Approaches to Evaluating Welfare Reform: Lessons from Five State Demonstrations. a. Role of Applicant and Recipient Samples


Often, DHHS recommends that applicants be sampled using the same sampling intervals used in selecting recipient cases, to avoid the need to calculate weights. If the same sampling rate is used for both groups, active cases in the sample at each point in time are representative of all active cases, without weighting. A major motivation for this approach has been to allow states to meet the federal cost neutrality requirements more easily. For cost neutrality, the active cases in the research sample should be representative of the full active caseload in the research counties at each point in time, so that the impact of the program on AFDC program costs can be assessed.(17) (Although cost neutrality is not the subject of this report, it is important to note here how these requirements shape the sample designs that are also used for impact analyses.) If applicants are sampled at a different rate than recipients, it is still possible to achieve representativeness for cost neutrality purposes by appropriate weighting. As long as the sampling rate for applicants remains the same over time, construction of such weights is straightforward.(18) Whether or not weights are used, as soon as sampling of applicants ceases, the sample is no longer representative of the full active caseload. The active cases that remain in the sample increasingly will underrepresent newer cases.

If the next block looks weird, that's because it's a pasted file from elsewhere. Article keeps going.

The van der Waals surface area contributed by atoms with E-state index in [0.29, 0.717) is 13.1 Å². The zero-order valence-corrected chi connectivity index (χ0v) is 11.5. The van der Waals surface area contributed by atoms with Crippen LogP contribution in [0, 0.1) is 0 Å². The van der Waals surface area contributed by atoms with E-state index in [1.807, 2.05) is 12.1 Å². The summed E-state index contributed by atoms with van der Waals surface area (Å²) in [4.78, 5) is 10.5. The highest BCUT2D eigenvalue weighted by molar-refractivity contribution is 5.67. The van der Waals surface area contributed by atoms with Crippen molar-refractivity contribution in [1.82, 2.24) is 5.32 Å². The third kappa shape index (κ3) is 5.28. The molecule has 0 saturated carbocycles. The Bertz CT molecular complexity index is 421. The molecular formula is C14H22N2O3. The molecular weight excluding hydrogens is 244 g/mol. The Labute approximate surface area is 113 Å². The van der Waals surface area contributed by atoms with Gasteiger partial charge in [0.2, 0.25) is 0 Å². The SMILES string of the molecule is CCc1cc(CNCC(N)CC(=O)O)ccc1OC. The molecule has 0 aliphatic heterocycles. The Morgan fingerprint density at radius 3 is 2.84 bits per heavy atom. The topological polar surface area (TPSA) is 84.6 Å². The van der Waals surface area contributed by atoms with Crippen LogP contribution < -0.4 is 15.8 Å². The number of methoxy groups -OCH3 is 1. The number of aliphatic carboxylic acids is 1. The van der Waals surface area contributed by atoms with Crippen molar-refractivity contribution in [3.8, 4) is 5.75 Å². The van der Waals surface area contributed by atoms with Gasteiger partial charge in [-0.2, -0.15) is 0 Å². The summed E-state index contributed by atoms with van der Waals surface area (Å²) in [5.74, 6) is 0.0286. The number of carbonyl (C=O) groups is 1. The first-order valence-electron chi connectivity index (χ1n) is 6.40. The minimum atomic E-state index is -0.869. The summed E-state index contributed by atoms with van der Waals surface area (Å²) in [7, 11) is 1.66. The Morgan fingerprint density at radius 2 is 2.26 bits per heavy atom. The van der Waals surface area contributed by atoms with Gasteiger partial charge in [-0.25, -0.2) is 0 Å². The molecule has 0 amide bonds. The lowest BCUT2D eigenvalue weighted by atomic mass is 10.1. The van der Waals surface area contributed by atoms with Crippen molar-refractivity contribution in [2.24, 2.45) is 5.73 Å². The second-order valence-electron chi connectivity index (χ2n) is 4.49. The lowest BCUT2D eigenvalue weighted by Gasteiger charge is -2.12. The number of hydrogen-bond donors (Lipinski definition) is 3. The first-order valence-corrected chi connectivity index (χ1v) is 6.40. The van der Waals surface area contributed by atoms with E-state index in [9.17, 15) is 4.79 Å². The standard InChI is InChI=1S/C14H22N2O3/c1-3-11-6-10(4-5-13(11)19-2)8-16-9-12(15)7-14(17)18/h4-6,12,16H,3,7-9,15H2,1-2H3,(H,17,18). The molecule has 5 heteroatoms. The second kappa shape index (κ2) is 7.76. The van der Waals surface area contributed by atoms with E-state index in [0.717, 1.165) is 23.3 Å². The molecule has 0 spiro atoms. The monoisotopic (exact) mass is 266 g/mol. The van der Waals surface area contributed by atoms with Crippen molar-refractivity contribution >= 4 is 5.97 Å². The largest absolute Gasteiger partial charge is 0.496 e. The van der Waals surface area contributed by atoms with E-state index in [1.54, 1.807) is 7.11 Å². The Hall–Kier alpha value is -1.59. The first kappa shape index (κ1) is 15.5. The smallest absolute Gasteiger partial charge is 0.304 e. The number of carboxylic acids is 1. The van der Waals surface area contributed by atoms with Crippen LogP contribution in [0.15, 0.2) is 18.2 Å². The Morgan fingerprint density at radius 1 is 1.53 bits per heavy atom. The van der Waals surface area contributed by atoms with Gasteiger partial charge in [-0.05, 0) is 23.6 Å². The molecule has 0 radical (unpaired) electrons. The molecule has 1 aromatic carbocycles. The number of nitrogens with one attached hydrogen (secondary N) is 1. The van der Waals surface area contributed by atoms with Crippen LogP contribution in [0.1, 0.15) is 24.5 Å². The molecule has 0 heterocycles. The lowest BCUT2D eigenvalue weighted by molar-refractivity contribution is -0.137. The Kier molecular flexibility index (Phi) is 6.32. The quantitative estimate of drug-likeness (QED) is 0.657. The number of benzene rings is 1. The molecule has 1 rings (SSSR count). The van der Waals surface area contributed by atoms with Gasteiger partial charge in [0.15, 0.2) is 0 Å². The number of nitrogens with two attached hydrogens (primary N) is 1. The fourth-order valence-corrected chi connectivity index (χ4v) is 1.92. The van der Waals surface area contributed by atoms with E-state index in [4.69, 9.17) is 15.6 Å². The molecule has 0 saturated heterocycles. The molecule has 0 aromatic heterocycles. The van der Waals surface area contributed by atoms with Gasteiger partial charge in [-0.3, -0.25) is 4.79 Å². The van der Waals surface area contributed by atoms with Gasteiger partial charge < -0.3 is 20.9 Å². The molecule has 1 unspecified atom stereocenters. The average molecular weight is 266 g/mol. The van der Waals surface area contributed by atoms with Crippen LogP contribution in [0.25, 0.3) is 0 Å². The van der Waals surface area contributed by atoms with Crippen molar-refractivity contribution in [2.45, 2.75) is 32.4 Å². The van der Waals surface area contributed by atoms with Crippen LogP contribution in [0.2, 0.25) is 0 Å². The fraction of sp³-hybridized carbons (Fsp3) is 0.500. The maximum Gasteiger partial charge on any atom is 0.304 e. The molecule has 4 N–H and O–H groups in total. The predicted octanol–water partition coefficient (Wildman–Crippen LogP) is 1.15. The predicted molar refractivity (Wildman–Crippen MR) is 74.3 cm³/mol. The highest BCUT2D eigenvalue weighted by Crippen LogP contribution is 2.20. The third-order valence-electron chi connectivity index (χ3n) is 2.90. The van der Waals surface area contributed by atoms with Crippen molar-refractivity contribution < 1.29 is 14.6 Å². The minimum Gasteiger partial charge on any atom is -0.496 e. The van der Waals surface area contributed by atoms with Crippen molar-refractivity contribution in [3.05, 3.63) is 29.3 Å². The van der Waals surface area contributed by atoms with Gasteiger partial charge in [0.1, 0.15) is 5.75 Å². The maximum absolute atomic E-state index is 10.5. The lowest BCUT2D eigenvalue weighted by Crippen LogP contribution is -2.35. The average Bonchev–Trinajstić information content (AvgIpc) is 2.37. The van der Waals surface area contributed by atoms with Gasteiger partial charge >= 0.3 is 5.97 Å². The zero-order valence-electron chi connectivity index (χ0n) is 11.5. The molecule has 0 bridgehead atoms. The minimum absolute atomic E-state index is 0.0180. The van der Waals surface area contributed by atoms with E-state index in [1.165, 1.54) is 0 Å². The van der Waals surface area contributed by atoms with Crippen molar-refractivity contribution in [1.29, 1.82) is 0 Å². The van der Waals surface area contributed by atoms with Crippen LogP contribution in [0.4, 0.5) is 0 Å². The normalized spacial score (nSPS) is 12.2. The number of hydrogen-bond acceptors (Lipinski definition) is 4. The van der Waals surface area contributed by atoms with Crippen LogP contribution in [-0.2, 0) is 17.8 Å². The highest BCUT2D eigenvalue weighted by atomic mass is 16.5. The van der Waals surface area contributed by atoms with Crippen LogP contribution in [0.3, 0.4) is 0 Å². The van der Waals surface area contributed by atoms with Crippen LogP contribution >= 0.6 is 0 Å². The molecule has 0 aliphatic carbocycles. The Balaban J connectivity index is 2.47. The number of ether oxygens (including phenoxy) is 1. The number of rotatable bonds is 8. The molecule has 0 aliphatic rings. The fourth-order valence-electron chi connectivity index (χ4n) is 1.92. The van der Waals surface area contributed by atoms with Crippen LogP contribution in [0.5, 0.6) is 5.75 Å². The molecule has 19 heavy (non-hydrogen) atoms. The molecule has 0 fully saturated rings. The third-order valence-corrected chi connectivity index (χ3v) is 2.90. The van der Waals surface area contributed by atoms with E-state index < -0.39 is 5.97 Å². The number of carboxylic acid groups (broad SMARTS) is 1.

In the impact analysis, the applicant and recipient samples are each of interest in their own right; in most cases, impact studies analyze data on the two groups separately. Applicant cases experience the new program from the beginning of their spell, and thus are more indicative of long-term effects; they also are representative of the full range of cases that apply for AFDC. Recipient cases give evidence of the short-term effects of welfare reform on the existing caseload.

Because the recipient group represents the stock of cases at a point in time, it is made up of long- term recipients to a much larger extent than the flow of applicant cases. The recipient sample may thus indicate the effects of reform on the most disadvantaged portion of the caseload, particularly if analysis is restricted to long-term recipients.